Simple Deep Fried Turkey Recipe

Background and History

Deep frying turkey has become a popular alternative to traditional roasting, particularly in the Southern United States. This method of cooking is believed to have originated in Louisiana, where the flavorful and crispy skin achieved through deep frying is highly prized. The technique gained widespread attention in the 1990s and has since become a staple for Thanksgiving and other festive occasions. Deep frying ensures a juicy and tender turkey with a crisp, golden-brown exterior, making it a favorite for many households.


  • 1 whole turkey (12-14 pounds, thawed if frozen)
  • 3-4 gallons of peanut oil or canola oil (for frying)
  • 1/4 cup of salt
  • 1/4 cup of black pepper
  • 1/4 cup of paprika
  • 2 tablespoons of garlic powder
  • 2 tablespoons of onion powder
  • Optional: Turkey injector marinade (such as garlic butter or Cajun flavor)


  • 8-10 people


  • Preparation: 30 minutes
  • Cooking: 3-4 minutes per pound
  • Total Time: Approximately 1.5-2.5 hours

Cooking Time

  • Frying: 3-4 minutes per pound (approximately 45-56 minutes for a 14-pound turkey)



  • Thaw the turkey completely if frozen. Ensure the turkey is dry, both inside and out, to prevent oil splatters.
  • Remove the giblets and any excess fat from the turkey.
  • Mix the salt, black pepper, paprika, garlic powder, and onion powder in a bowl.
  • Rub the spice mixture all over the turkey, including under the skin and inside the cavity.
  • If using a marinade, inject the turkey with the marinade according to the instructions on the marinade package.

Frying Setup

  • Fill a deep fryer pot with oil, making sure to leave enough space for the oil to rise when the turkey is submerged.
  • Heat the oil to 350°F (175°C) using an outdoor propane burner.


  • Turn off the burner before lowering the turkey into the hot oil to prevent flare-ups.
  • Using a fryer basket or sturdy lifting device, carefully lower the turkey into the hot oil.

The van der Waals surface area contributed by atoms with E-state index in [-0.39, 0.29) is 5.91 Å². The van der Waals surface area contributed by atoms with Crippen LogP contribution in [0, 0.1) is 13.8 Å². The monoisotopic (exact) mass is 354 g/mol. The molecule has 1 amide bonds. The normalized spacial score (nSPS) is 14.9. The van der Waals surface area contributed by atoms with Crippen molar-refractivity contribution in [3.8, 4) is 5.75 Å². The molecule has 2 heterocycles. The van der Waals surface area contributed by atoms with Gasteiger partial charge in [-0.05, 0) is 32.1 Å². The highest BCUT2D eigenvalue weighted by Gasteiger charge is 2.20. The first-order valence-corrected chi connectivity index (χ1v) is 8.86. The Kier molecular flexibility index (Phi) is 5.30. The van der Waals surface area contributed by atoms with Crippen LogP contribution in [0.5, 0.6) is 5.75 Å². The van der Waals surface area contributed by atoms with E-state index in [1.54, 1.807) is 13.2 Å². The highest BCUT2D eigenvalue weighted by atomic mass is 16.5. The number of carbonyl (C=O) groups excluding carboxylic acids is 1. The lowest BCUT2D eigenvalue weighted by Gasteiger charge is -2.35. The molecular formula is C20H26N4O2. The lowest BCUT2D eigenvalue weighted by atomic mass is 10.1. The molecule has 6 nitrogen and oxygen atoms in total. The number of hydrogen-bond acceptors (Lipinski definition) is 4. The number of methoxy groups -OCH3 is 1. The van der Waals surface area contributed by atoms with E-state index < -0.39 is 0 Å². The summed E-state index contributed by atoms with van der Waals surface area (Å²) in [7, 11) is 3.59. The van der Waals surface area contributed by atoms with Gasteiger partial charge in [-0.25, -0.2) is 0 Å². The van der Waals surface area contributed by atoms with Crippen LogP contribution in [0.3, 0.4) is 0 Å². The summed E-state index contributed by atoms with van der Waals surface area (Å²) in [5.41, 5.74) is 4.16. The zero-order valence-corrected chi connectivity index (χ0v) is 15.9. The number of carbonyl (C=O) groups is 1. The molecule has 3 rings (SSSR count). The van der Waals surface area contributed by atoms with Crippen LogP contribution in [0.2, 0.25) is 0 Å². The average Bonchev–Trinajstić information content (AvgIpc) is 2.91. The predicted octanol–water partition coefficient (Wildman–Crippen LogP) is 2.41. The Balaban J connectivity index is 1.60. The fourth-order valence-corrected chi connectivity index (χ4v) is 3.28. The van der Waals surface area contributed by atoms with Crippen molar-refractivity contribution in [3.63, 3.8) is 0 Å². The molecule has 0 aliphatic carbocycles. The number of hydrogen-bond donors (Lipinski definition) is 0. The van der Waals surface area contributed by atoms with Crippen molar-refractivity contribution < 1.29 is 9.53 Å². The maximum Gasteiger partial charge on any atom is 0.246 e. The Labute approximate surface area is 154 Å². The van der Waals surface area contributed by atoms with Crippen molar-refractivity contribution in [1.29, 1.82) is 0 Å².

• Turn the burner back on and maintain the oil temperature at 350°F (175°C).
  • Fry the turkey for 3-4 minutes per pound. For a 14-pound turkey, this will take approximately 45-56 minutes.
  • Check the internal temperature of the turkey with a meat thermometer. The turkey is done when it reaches an internal temperature of 165°F (74°C) in the breast and 175°F (80°C) in the thigh.

After Frying

  • Carefully lift the turkey out of the oil and allow it to drain in a safe area on paper towels or a wire rack.
  • Let the turkey rest for at least 20 minutes before carving to allow the juices to redistribute.

Nutrition Facts (per serving, based on 10 servings)

  • Calories: 600-800
  • Protein: 50g
  • Fat: 40g
  • Carbohydrates: 0g
  • Sodium: 1000mg
  • Fiber: 0g
  • Sugar: 0g


  • Ensure you have a fire extinguisher nearby and never leave the fryer unattended.
  • Always fry outdoors, away from structures and on a flat, stable surface.
  • For added flavor, consider using different marinades or spice rubs tailored to your taste preferences.

Allergy Warning

  • This recipe uses peanut oil, which can trigger allergic reactions in individuals with peanut allergies. Substitute with canola oil or another high smoke point oil if necessary.

How to fry a turkey for beginners?

To fry a turkey for beginners, start by choosing a turkey that’s 12-14 pounds for easier handling. Thaw the turkey completely, remove giblets, and pat it dry. Season the turkey with your favorite rub or marinade. Fill a deep fryer pot with oil, leaving enough space for the oil to rise when the turkey is added. Heat the oil to 350°F (175°C). Carefully lower the turkey into the hot oil and fry for 3-4 minutes per pound. Use a meat thermometer to ensure the turkey reaches an internal temperature of 165°F (74°C) in the breast and 175°F (80°C) in the thigh. Allow the turkey to rest for 20 minutes before carving.